Cold comfort for Wolves fans after FA Cup exit - analysis and pictures
Perhaps the missing thousands knew something the rest of us didn't.
Just 4,226 – Wolves' lowest home gate in the FA Cup since 1895 – braved the freezing temperatures and ignored England v Germany on the box to watch this.
And at the end of it, the only relief was that it was all over and that Wolves have saved their poorest performances this season for the cups.
Last night's surrender to a far superior, slicker Oldham was as deserved as it was limp.
It's not even the end of November and Wolves are out of all three cup competitions. So there can be no excuses for Kenny Jackett and his players not concentrating on promotion.
Leigh Griffiths's 11th goal of the season, with almost the last kick, ended the game on a brighter note.
But Jackett's side were second best from the off and never looked like recovering as strikes by Danny Philliskirk and substitute Adam Rooney secured Oldham a second round tie at home to League Two Mansfield.
Oldham started the better and were denied in the seventh minute when keeper Carl Ikeme foiled Philliskirk with a superb block after makeshift right-back Korey Smith split the home defence.
Jackett described Wolves as "wooden" and, without their usual penetration from the full-backs – Ethan Ebanks-Landell and George Elokobi offered next to nothing going forward – they fashioned their only chance of the first half when man of the match Kevin McDonald's blistering angled volley was acrobatically tipped around the post by Mark Oxley in the 14th minute.
Wolves' struggles were typified by the uncomfortable Elokobi, who was booked for the free-kick that led to Oldham taking a 20th-minute lead.
The powerful left-back was caught the wrong side of the lively Jonson Clarke-Harris and pushed him to the ground.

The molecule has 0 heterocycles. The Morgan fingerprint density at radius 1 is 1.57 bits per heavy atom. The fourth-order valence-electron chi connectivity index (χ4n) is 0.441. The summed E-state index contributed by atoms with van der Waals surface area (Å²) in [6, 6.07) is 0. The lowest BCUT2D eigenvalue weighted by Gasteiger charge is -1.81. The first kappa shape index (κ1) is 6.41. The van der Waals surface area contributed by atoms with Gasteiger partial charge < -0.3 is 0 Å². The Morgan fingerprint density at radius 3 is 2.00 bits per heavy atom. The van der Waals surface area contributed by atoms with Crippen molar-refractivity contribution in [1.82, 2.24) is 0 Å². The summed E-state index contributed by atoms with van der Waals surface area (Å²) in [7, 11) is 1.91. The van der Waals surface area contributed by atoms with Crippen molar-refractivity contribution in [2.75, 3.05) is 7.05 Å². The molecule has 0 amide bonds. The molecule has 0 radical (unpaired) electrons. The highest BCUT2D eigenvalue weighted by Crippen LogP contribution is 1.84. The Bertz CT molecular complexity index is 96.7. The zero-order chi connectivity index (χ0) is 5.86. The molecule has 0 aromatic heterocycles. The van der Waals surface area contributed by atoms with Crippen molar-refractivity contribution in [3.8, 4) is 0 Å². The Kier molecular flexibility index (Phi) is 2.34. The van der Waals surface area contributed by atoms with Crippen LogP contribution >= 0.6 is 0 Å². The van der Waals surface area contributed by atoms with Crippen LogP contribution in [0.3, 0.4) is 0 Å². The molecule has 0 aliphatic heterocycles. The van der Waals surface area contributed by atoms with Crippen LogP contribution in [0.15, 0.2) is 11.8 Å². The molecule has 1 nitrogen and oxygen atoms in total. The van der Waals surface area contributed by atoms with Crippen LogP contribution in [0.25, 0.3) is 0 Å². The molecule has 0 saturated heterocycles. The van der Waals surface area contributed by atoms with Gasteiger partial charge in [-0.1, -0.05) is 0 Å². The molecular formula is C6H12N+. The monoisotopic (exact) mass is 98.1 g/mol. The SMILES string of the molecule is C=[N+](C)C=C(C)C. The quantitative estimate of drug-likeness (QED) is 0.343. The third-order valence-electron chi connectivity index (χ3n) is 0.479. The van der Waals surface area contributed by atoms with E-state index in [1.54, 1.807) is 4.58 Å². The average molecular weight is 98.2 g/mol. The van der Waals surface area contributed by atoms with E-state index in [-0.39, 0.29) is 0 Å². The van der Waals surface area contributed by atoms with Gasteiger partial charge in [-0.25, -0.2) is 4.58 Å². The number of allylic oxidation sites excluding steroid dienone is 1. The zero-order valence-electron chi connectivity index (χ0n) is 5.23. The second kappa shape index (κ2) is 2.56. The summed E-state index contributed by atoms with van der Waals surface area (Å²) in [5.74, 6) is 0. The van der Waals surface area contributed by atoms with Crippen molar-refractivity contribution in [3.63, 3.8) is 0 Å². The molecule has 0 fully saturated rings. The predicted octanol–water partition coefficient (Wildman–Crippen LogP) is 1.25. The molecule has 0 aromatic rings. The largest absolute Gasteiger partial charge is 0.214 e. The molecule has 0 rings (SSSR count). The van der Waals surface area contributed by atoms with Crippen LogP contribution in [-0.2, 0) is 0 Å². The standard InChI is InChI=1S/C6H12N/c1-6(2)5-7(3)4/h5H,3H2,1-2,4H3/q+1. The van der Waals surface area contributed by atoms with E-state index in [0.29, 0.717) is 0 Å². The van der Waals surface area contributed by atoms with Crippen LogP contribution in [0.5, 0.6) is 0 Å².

From the resulting free-kick, Clarke-Harris's well-struck curling effort seemed to be well held by Ikeme only for the keeper to drop it under no pressure and see Philliskirk prod home the loose ball.
Referee Keith Stroud initially appeared to whistle for a Wolves free-kick, then looked up to see his assistant flagging for the goal and seemed to change his mind.
Oldham went close to extending their lead seven minutes from the break when James Tarkowski headed inches over from Anton Rodgers' corner.
Booed off at the break, Wolves made two changes at half-time as Jackett sent on Sam Ricketts and Zeli Ismail for the ineffective Ebanks-Landell and Elokobi. But the move failed to pay dividends as Oldham continued to look the more dangerous side.
The impressive Clarke-Harris somehow squeezed in a 48th-minute shot across Ricketts which brought a good reflex save from Ikeme.
The keeper then made a superb stop in the 51st minute, blocking with his legs to deny Philliskirk from point-blank range after the striker had exchanged passes with Clarke-Harris and run into the box.
Wolves, through the never-say-die Griffiths, finally bared their teeth as the hour approached.
The Scot got a lucky bounce as he beat two defenders in the 54th minute but could only shoot straight at Oxley. Three minutes later he dug out a rising effort on the turn that flashed a foot over after peeling away at the far post when Ismail's cross was cleared.
Wolves struggled to maintain the initiative, however, and if they thought their worries had ended with the substitution of the livewire Clarke-Harris for Rooney, they were sadly mistaken.
Sigurdarson blazed well over after wriggling into a good position 22 yards out, but Oldham returned fire in clinical fashion. First Philliskirk smacked a shot against the post with Ikeme beaten, then Oldham deservedly made it 2-0 in stunning style in the 73rd minute.
Rooney hit a superb angled strike from the right of the box into the far bottom corner after fellow sub Sidney Schmeltz broke down the right and switched play.
Substitute Lee Evans forced a save as Wolves showed some urgency and Griffiths hit the post in the third minute of added time before halving the deficit a minute later when he stabbed home Scott Golbourne's cross. But it was too little, too late and the hosts got what they deserved – nothing.
Fabergé flower worth up to £1 MILLION makes history at Black Country Antiques Roadshow event - WATCH
Sorry, we are not accepting comments on this article.